Types of scenarios in climate research and
Emissions scenarios describe future releases to the atmosphere
of greenhouse gases, aerosols, and other pollutants and, along
with information on land use and land cover, provide inputs to
climate models. They are based on assumptions about driving
forces such as patterns of economic, population growth, and
technology development. In addition to their use as inputs to
climate models, emissions scenarios are used in research on
mitigation. They do not track “short-term” fluctuations such as
business cycles or oil market price volatility but focus on
long-term (e.g., decades) trends.
Climate scenarios are plausible representations of future
climate conditions (temperature, precipitation, and other
aspects of climate such as extreme events). They can be produced
using a variety of approaches including analysis of
observations, models, and other techniques such as extrapolation
and expert judgment.
These scenarios focus on changes in environmental conditions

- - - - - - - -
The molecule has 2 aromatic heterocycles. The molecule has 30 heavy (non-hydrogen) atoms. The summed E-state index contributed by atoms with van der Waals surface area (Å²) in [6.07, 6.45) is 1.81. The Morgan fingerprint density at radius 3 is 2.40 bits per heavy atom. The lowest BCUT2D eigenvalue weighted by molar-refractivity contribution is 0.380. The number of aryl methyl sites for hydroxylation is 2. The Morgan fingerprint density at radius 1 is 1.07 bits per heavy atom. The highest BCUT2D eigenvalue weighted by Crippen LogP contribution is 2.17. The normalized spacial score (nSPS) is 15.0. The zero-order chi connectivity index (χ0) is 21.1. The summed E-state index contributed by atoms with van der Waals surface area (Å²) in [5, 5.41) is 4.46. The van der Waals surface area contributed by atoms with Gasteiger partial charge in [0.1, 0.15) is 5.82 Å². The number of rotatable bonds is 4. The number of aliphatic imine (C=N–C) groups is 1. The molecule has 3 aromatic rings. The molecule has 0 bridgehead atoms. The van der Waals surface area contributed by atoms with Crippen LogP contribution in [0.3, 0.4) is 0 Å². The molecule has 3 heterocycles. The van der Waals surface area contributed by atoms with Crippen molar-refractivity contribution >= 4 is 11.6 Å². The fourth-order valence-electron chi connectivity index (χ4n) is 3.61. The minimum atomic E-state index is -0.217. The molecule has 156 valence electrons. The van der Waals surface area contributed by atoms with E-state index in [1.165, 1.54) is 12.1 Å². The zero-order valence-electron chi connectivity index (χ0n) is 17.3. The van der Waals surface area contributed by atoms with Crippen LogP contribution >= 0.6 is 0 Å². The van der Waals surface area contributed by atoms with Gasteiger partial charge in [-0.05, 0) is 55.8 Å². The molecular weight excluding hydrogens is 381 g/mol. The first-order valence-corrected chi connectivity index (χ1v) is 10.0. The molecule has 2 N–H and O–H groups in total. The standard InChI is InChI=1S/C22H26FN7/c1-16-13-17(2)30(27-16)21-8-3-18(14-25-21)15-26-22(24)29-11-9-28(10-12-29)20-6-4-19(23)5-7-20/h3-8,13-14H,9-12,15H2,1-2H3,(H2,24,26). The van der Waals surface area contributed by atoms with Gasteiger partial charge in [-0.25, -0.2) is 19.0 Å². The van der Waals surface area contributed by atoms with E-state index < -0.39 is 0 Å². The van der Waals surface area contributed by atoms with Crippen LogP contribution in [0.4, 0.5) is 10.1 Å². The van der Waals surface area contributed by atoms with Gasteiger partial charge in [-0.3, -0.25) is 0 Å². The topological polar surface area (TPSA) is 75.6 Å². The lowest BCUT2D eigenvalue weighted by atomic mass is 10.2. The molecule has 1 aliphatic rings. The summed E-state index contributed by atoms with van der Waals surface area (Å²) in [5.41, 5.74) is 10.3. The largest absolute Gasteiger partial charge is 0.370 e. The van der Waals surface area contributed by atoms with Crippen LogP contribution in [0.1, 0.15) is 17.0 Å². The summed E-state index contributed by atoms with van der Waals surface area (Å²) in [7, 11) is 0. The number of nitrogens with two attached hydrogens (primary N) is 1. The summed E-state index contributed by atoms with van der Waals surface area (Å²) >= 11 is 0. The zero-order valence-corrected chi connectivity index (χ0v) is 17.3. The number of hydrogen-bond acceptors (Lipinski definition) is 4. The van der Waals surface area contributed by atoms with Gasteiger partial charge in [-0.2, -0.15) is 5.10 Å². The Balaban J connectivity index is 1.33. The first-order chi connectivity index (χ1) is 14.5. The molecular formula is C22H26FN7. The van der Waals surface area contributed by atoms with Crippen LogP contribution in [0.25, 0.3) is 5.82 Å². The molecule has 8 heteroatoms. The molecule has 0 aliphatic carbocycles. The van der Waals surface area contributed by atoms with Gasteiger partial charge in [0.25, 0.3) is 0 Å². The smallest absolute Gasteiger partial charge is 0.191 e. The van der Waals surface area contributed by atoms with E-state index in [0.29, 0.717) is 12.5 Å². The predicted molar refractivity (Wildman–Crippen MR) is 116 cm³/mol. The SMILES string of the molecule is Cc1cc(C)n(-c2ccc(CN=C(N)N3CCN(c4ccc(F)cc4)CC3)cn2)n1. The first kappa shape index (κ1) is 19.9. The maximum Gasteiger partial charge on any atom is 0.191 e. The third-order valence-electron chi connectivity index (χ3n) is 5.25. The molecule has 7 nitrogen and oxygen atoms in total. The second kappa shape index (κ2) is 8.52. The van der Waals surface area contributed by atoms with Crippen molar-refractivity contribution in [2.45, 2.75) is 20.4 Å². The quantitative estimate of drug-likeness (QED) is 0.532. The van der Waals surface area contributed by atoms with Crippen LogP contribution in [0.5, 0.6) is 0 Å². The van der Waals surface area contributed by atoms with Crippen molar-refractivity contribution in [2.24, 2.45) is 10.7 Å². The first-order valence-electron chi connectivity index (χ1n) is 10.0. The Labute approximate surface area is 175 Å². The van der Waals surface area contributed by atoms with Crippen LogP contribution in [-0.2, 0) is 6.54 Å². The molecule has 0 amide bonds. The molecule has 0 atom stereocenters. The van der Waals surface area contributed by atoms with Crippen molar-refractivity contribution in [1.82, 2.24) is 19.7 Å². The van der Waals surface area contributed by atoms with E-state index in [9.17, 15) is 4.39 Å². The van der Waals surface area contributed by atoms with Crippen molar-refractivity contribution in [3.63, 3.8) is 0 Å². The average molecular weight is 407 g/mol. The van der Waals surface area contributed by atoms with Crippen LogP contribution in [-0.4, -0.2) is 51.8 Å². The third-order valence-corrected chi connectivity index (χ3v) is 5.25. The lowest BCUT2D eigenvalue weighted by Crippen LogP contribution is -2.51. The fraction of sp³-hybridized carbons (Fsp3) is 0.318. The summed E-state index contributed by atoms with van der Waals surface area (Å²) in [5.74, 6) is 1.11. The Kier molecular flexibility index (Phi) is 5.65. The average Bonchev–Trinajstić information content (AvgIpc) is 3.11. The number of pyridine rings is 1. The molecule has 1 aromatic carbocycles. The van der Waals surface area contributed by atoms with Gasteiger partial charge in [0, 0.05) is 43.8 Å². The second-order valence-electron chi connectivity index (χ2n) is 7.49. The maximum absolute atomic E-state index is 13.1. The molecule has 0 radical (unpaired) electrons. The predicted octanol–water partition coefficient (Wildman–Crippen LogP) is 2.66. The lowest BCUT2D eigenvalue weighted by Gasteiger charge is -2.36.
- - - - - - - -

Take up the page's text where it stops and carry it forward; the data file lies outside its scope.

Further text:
other than climate that may occur regardless of climate change.
Such factors include water availability and quality at basin
levels (including human uses), sea level rise incorporating
geological and climate factors, characteristics of land cover
and use, and local atmospheric and other conditions affecting
Scenarios of demographic, economic, policy, cultural, and
institutional characteristics are needed for evaluating the
potential to be impacted by changes in climate as well for
examining how future patterns of economic growth and social
change affect vulnerability and the capacity to adapt. Many of
the same socioeconomic factors that affect emissions also affect
vulnerability and adaptive capacity and thus the underlying
socioeconomic modeling must be coordinated.
While some socioeconomic factors affecting emissions and
vulnerability are modeled quantitatively, others (e.g.,
political, institutional, and cultural factors) are not
effectively quantified. For this reason, qualitative narratives
(also referred to in the literature as “storylines”) are used to
describe developments in these factors and how they could
influence future forcing, vulnerability, and responses.
Narratives can be used as the basis for quantitative scenarios.
For example, the IPCC SRES scenarios were based on a set of four
narratives that described a range of different development
pathways for the world. Narratives can also facilitate
coordination across spatial scales and substantive domains.